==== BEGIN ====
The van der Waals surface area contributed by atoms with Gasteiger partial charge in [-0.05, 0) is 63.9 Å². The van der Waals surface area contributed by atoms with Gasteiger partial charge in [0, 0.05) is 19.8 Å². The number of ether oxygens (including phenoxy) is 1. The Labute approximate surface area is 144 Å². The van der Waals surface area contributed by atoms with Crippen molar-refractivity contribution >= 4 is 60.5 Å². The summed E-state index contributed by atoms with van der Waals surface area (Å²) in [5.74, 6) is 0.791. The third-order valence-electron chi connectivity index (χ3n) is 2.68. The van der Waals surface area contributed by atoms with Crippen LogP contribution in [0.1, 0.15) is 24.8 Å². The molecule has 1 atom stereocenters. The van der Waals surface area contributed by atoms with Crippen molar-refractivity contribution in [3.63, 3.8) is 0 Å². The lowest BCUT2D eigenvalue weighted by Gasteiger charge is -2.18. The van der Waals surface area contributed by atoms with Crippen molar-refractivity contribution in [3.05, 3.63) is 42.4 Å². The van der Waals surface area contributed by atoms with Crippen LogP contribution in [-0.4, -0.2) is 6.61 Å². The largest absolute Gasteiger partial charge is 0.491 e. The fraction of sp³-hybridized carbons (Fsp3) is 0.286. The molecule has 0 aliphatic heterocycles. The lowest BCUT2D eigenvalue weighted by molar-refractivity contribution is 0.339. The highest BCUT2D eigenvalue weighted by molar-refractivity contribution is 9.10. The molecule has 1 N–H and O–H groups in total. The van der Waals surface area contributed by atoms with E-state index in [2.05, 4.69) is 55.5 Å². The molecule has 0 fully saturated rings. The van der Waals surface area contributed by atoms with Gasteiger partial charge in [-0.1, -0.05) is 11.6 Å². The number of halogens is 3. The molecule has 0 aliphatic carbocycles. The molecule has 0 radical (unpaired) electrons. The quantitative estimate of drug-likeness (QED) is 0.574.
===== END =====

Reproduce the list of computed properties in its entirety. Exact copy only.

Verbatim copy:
The van der Waals surface area contributed by atoms with Gasteiger partial charge in [-0.05, 0) is 63.9 Å². The van der Waals surface area contributed by atoms with Gasteiger partial charge in [0, 0.05) is 19.8 Å². The number of ether oxygens (including phenoxy) is 1. The Labute approximate surface area is 144 Å². The van der Waals surface area contributed by atoms with Crippen molar-refractivity contribution >= 4 is 60.5 Å². The summed E-state index contributed by atoms with van der Waals surface area (Å²) in [5.74, 6) is 0.791. The third-order valence-electron chi connectivity index (χ3n) is 2.68. The van der Waals surface area contributed by atoms with Crippen LogP contribution in [0.1, 0.15) is 24.8 Å². The molecule has 1 atom stereocenters. The van der Waals surface area contributed by atoms with Crippen molar-refractivity contribution in [3.63, 3.8) is 0 Å². The lowest BCUT2D eigenvalue weighted by Gasteiger charge is -2.18. The van der Waals surface area contributed by atoms with Crippen molar-refractivity contribution in [3.05, 3.63) is 42.4 Å². The van der Waals surface area contributed by atoms with Crippen LogP contribution in [-0.4, -0.2) is 6.61 Å². The largest absolute Gasteiger partial charge is 0.491 e. The fraction of sp³-hybridized carbons (Fsp3) is 0.286. The molecule has 0 aliphatic heterocycles. The lowest BCUT2D eigenvalue weighted by molar-refractivity contribution is 0.339. The highest BCUT2D eigenvalue weighted by molar-refractivity contribution is 9.10. The molecule has 1 N–H and O–H groups in total. The van der Waals surface area contributed by atoms with E-state index in [2.05, 4.69) is 55.5 Å². The molecule has 0 fully saturated rings. The van der Waals surface area contributed by atoms with Gasteiger partial charge in [-0.1, -0.05) is 11.6 Å². The number of halogens is 3. The molecule has 0 aliphatic carbocycles. The molecule has 0 radical (unpaired) electrons. The quantitative estimate of drug-likeness (QED) is 0.574.